Hong Kong’s equality watchdog has publicly responded to complaints made after the president of the Legislative Council repeated a racist joke.
The Equal Opportunities Commission made the comments after the Refugee Union sent a formal complaint to the commission regarding Jasper Tsang’s comments about clearing pro-democracy protesters from the street by encouraging Africans from Chungking Mansions to go down to the Occupy camp site with the bonus of free food.
The Refugee Union sent a formal complaint to the EOC saying they were “greatly concerned” by Tsang’s comments and called on him to apologise and retract his comments.
In a letter addressed to the Refugee Union, the EOC said: “The Commission is of the view that anyone making comments in public on race related issues, whether in conversation or in jest, should be sensitive to the feelings of others to avoid any unnecessary misunderstanding.”
The EOC also included in their response a newspaper clipping of an article published on Saturday in July 4 in the Hong Kong Economic Journal, which had the same statement published in Chinese. The HKEJ article was published four days before the NGO sent their complaint.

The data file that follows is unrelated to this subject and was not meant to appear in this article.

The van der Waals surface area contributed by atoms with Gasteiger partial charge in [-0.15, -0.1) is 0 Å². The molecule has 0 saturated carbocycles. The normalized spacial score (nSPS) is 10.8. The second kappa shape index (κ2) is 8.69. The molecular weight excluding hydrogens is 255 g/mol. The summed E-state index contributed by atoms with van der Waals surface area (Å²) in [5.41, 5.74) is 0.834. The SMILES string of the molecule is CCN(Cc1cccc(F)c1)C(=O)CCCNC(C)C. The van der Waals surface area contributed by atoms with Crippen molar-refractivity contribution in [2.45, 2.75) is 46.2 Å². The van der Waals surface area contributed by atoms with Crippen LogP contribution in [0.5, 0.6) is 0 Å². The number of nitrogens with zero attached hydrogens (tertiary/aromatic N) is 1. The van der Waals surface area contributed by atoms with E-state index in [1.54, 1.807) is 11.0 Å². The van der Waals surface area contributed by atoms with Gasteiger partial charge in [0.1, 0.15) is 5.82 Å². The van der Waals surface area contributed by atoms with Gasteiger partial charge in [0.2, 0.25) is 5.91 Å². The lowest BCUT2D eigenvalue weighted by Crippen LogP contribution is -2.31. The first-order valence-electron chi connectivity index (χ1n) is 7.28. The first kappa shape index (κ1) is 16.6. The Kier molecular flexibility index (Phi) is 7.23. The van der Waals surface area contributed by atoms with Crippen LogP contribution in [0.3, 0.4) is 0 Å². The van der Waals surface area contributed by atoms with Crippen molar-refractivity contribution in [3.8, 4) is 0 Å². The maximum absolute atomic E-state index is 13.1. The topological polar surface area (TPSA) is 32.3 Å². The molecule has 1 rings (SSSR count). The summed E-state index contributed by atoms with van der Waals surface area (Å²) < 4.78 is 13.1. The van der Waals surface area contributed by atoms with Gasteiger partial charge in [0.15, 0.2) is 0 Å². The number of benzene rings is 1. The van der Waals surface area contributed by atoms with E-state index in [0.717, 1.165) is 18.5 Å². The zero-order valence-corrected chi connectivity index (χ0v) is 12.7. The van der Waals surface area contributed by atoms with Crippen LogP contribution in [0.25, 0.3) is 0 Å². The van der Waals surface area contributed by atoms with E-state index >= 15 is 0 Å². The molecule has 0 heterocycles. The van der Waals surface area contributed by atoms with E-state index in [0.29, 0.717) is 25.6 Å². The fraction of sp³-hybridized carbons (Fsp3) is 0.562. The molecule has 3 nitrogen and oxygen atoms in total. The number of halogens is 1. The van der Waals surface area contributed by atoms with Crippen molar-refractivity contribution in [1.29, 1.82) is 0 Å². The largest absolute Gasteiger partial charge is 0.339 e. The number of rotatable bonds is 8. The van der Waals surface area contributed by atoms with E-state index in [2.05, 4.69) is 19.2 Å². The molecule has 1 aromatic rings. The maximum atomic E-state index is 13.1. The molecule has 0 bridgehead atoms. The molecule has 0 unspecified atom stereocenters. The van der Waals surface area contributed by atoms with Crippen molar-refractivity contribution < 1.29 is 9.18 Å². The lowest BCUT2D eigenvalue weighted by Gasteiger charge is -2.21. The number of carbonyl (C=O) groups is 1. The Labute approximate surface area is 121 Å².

A spokesperson for the Refugee Union told HKFP he did not read the attached article because he can’t understand Chinese and would have wanted someone to translate the article for him.
“We did a complaint because we thought it was not for [Tsang] to make such a comment in a very casual manner and we were very offended, it was very embarrassing to hear somebody like him talking about or implying that you can use other people to send other people out [of the protest sites].”
He added: “I would also want him to resign, because as someone in leadership who is supposed to lead, someone who is formulating policy for the government… if that’s the kind of mentality that he has, it just shows that we have a long way to go.”
Tsang made the comments during a speech at the University of Hong Kong’s St John’s College. In an email to HKFP, Tsang said “there was no racism intended in any remark I made on that occasion.”
Last week, the Refugee Union issued a statement condemning Tsang’s comments and called on the LegCo president to retract his comments. The NGO also used the press release to criticise the government’s Unified Screening Mechanism, the system used to screen asylum seekers looking for refuge in Hong Kong.
The USM was introduced in March 2014, but has been criticised by NGOs and human rights advocates for being slow and doing very little to help refugees.